Though it would be nice to have a definite answer on whether to manage SEO on your own, hire a search engine optimization (SEO) professional or to outsource SEO tasks, in reality, the decision isn’t always so straightforward. SEO, the techniques used by marketers to better enable search engines to crawl and index their websites, is a constantly changing field. If not done properly, SEO can be full of potential missteps that harm, rather than help, your brand.
As you mull over your budget for improving your SEO strategy, consider some recent statistics released by Search Engine Land. In its May 2013 survey, over 93% of respondents projected their investments in SEO to grow by the end of the year. Moreover, 82% of those respondents revealed their plans to hire additional SEO employees by the end of 2013. Considering the fact that the vast majority of businesses continue increasing their investments in SEO, should you follow suit in order to keep up?
Even if your brand thrives offline or relies on physical sites to conduct business, neglecting SEO could put you behind competitors who are ranking higher in search results. In fact, a recent HubSpot study found that 75% of users never scroll past the first three pages of search results, and 60% of all users’ clicks on search engines go to the top three organic results. If a significant percentage of your customers are being referred from online, you may want to consider hiring an SEO expert or service to boost your rankings in search results.
By far, the top consideration when deciding whether to bring on an SEO consultant or to keep SEO functions in-house is cost. Joshua Steimle, Forbes contributor and owner of an online marketing firm, states that having a monthly budget of less than $200 is insufficient for outsourcing SEO. In fact, any firm or consultant willing to run your SEO business for under $200 is likely one of the many SEO scam operations posing as legitimate consultancies. Beware of these salespeople, who typically do little if anything at all (besides waste your money) to help your SEO search rankings. If a service is cheap and doesn’t guarantee results with a money-back guarantee, be very wary of any promises.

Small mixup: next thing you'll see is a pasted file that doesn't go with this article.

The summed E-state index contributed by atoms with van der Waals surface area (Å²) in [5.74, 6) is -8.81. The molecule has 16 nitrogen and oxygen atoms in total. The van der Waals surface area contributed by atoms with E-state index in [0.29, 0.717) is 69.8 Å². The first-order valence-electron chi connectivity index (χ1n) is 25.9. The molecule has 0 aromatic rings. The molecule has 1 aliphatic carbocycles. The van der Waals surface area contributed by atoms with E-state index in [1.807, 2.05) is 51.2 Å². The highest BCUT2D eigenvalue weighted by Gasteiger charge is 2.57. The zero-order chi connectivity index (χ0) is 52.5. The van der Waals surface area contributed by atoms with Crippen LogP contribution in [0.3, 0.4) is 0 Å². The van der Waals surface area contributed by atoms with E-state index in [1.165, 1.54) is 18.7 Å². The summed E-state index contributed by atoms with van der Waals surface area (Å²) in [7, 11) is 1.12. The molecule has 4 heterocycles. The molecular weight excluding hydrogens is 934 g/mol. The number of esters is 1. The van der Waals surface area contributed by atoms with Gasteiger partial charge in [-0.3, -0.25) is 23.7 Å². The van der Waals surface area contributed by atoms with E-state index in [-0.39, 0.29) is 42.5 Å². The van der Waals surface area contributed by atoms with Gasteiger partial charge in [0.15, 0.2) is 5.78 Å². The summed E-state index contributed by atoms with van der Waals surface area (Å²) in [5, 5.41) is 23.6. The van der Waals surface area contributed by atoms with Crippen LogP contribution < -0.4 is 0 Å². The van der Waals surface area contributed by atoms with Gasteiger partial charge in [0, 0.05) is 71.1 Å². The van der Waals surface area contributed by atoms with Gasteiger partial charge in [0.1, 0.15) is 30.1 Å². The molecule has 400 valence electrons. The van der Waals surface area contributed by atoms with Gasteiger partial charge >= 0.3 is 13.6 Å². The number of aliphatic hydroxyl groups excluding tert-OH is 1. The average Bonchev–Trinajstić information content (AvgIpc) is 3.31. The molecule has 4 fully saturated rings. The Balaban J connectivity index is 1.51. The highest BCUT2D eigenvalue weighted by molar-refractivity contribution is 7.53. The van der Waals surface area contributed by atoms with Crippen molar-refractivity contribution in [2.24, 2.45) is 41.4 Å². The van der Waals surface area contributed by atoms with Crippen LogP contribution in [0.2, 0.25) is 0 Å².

Running an effective SEO campaign through an established agency will typically run upwards of $250 to $10,000-plus on a monthly retainer, depending on your target market and if your campaign will require local, national or international reach. Steimle also mentions that hourly rates generally start at $125, but a December 2011 Moz survey of over 600 agencies states an average range between $76 and $200 per hour. You can opt to hire a firm on a project-by-project basis, but those numbers usually start around $600 for a basic SEO audit to as high as $20,000 for a more detailed analysis to thoroughly optimize your website. SEOCompanyReviewers.com has a nice list of top SEO agencies in America that can help you choose which would suit your company best. Other outsourcing sites, like oDesk and Elance, can also connect you with freelancers who offer SEO services.
Hiring In-House Expertise
If you decide to hire an in-house SEO specialist, know that these professionals are in high demand. Conductor, an SEO tech enterprise company, reports average yearly salaries for SEO professionals as high as $94,000, with lows around $60,000 for mid-level management and strategist roles.
Hiring a new employee is an important decision that involves a range of factors beyond salary expectations, including cumbersome paperwork, labor laws, taxes, full-time benefits and, of course, personality fit. If you have the budget, as well as a strong company culture for onboarding and continuous professional development, then investing the time and resources into hiring an SEO employee may give your company the long-term results you want.
An experienced SEO strategist should have solid examples of past projects and successes, with hard numbers and quantifiable results to back up their skills. Ask candidates for referrals from past clients, and call to corroborate their claims; an SEO professional without a history of success is unlikely to provide enough benefit to justify their salary. Entry-level SEO professionals may be more affordable, but they also may not have the experience to make as deep of an impact on your search results without an executive-level SEO expert to guide them.
Helpful SEO Resources
If you don’t have the budget to hire an outside expert or employ someone in-house, there are a myriad of websites, books and free guides that can help you become well-versed in SEO. Here are a few helpful resources (many of which are provided for free by search giant Google):
- Moz’s Free Beginners Guide to SEO
- Search Engine Optimization for Dummies by Peter Kent
- Webmaster Tools
- 101 Link-Building Tactics
- Google 101: How Google Crawls, Indexes and Serves Webpages
Alternatively, consider launching a corporate blog promoting your business experiences, successes and best practices to the wider industry. By including keywords throughout your blog posts, you can boost your organic search rankings and draw web traffic to your site with engaging, high-quality content.
Another simple way to improve your SEO is to focus on social media, as Google is increasingly using social media content to assess the trustworthiness, relevancy and reliability of corporate websites. A blog, as well as profiles on major social media sites such as Facebook and Google+, can help improve the visibility of your brand at little or no cost.